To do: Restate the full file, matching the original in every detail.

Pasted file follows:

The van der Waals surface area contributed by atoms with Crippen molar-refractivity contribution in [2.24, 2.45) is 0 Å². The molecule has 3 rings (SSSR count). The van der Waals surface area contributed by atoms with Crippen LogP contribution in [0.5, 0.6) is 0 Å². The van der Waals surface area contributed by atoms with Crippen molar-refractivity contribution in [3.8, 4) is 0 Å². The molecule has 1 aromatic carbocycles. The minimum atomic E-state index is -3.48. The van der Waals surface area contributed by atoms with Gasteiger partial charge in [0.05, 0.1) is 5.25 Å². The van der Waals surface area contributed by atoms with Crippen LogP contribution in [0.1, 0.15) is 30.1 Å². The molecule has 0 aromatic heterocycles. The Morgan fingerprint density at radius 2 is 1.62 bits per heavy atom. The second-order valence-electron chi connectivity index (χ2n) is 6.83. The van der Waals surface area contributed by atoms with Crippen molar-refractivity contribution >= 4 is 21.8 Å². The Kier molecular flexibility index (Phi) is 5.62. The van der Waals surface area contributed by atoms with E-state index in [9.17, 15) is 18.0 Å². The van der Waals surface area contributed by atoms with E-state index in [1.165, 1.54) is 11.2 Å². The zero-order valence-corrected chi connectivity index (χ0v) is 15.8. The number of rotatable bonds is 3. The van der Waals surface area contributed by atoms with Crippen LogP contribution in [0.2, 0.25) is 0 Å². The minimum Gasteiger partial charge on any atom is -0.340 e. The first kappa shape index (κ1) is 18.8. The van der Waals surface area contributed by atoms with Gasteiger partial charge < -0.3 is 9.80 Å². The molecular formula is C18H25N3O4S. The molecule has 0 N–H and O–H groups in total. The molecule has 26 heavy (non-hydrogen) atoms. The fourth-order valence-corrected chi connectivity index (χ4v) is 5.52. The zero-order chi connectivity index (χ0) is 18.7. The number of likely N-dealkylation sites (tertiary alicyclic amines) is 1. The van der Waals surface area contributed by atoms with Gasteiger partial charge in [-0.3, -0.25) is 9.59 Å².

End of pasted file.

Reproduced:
The van der Waals surface area contributed by atoms with Crippen molar-refractivity contribution in [2.24, 2.45) is 0 Å². The molecule has 3 rings (SSSR count). The van der Waals surface area contributed by atoms with Crippen LogP contribution in [0.5, 0.6) is 0 Å². The van der Waals surface area contributed by atoms with Crippen molar-refractivity contribution in [3.8, 4) is 0 Å². The molecule has 1 aromatic carbocycles. The minimum atomic E-state index is -3.48. The van der Waals surface area contributed by atoms with Gasteiger partial charge in [0.05, 0.1) is 5.25 Å². The van der Waals surface area contributed by atoms with Crippen LogP contribution in [0.1, 0.15) is 30.1 Å². The molecule has 0 aromatic heterocycles. The Morgan fingerprint density at radius 2 is 1.62 bits per heavy atom. The second-order valence-electron chi connectivity index (χ2n) is 6.83. The van der Waals surface area contributed by atoms with Crippen molar-refractivity contribution >= 4 is 21.8 Å². The Kier molecular flexibility index (Phi) is 5.62. The van der Waals surface area contributed by atoms with E-state index in [9.17, 15) is 18.0 Å². The van der Waals surface area contributed by atoms with E-state index in [1.165, 1.54) is 11.2 Å². The zero-order valence-corrected chi connectivity index (χ0v) is 15.8. The number of rotatable bonds is 3. The van der Waals surface area contributed by atoms with Crippen LogP contribution in [0.2, 0.25) is 0 Å². The minimum Gasteiger partial charge on any atom is -0.340 e. The first kappa shape index (κ1) is 18.8. The van der Waals surface area contributed by atoms with Gasteiger partial charge < -0.3 is 9.80 Å². The molecular formula is C18H25N3O4S. The molecule has 0 N–H and O–H groups in total. The molecule has 26 heavy (non-hydrogen) atoms. The fourth-order valence-corrected chi connectivity index (χ4v) is 5.52. The zero-order chi connectivity index (χ0) is 18.7. The number of likely N-dealkylation sites (tertiary alicyclic amines) is 1. The van der Waals surface area contributed by atoms with Gasteiger partial charge in [-0.3, -0.25) is 9.59 Å².